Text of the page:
The best investments you wish you’d spotted may have got away from you because you didn’t realise how the world would change over time.
With hindsight, shares in Ford, Coca Cola, McDonalds, Disney and Tesco would have been good buys, if a little left field, in their early days.
Technology is the Golden Goose
Technology stocks are perceived as big money earners. Facebook’s 2012 flotation may be a ticket to fortune, but some pundits believe it’s past its prime, as is the way with technology: things move fast.
Microsoft was one some didn’t believe would last. $21 shares in March 1986 would be worth around $8000 today. Although it has been higher, a $10,000 stake then is worth about $3 million today.
Apple is even more impressive. If instead of buying an iPod when they were released in October 2001 you’d invested the $400 in Apple stock, today you would be holding an investment return of over $16,000, almost 4000%.
The same test with other Apple products produces stunning results. The iMac G5, cost $1300 in August 04 (that would be now worth $27,000); the MacMini, 2005, $500 now worth $5500; and the iPhone in June 07 at $400 on a 2 year contract, now worth over $1100 (193% return).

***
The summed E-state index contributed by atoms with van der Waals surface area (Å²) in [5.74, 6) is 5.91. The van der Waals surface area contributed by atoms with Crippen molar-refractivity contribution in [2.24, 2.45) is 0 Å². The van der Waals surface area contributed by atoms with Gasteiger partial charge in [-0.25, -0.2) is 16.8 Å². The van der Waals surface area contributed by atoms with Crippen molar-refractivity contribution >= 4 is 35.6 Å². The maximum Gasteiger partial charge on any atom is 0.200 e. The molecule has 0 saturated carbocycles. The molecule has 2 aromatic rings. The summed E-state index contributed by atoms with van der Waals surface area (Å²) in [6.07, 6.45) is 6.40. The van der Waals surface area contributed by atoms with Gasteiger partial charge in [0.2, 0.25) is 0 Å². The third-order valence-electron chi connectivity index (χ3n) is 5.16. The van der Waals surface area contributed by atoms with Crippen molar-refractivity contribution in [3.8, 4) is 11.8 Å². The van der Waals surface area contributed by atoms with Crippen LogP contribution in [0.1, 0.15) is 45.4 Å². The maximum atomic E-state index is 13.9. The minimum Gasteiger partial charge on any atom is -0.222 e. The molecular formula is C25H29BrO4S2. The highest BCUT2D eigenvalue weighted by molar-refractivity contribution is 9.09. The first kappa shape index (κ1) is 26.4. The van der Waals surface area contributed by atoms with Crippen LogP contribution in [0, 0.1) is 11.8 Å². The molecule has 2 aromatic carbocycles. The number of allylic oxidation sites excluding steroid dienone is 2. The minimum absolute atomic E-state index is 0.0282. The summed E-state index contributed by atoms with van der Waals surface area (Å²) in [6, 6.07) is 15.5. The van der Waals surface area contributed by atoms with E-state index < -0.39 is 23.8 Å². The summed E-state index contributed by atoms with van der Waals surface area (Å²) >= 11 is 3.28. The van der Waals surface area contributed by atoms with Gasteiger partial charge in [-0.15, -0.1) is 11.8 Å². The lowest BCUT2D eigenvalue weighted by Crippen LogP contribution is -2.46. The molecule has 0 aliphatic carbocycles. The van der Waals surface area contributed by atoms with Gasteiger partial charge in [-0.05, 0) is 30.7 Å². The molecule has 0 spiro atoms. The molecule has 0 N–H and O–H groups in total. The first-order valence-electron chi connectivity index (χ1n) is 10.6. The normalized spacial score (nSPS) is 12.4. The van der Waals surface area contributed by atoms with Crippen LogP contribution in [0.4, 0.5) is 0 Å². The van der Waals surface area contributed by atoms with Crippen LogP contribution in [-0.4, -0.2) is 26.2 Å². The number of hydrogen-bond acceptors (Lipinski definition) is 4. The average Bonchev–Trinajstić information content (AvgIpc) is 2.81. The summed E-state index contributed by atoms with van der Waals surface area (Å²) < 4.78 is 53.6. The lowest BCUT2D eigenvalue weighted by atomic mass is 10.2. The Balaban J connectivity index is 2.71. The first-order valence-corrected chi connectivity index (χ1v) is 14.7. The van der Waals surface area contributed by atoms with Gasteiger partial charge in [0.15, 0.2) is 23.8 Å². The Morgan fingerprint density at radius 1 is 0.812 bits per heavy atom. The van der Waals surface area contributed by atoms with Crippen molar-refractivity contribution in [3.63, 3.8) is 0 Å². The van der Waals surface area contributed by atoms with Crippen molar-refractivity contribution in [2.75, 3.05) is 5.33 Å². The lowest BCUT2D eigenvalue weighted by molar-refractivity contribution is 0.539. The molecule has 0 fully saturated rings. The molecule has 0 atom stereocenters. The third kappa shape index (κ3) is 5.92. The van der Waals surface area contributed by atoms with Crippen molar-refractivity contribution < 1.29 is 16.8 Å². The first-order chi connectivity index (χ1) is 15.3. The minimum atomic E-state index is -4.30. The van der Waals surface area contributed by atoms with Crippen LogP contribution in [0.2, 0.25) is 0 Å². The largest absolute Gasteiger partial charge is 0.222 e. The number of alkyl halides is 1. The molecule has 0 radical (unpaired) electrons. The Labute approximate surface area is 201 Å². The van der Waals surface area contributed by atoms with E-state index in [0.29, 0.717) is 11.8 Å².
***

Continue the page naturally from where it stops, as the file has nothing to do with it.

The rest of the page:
Even the $500 for the 2010 iPad would have increased share value to $750 (50% and rising). If you had spotted the brilliance of James Dyson’s bagless vacuum cleaner in the early 1970s, you’d be worth millions. He himself is worth over £2 billion according to Forbes.
Gold (£200 per oz in 2003, now around £1100), rare stamps (1856 British Guyana 1 cent black on red, last auctioned in 1980 for almost $1m) and wine (1787 bottle of Bordeaux Chateau Lafite, last sold 1985 for £105,000 now almost beyond price as collectible, not drink) are among luxuries you wish you’d spotted.
If you know what you like in art – Paul Cezanne’s 1892 Card Players, worth a few pounds originally, sold in 2011 for $250 million. To buy a Lucien Freud or a David Hockney today is beyond the pockets of many investors. The trick is to spot emerging artists before others do, while they’re still relatively cheap.
You might even wish you’d invested in a lottery ticket. The highest win on a single ticket was $177 million in Feb 2006 on the US Powerball game, claimed by a syndicate of eight. The largest UK winner for a £1 ticket was an anonymous person in EuroMillions, October 10, with £113 million.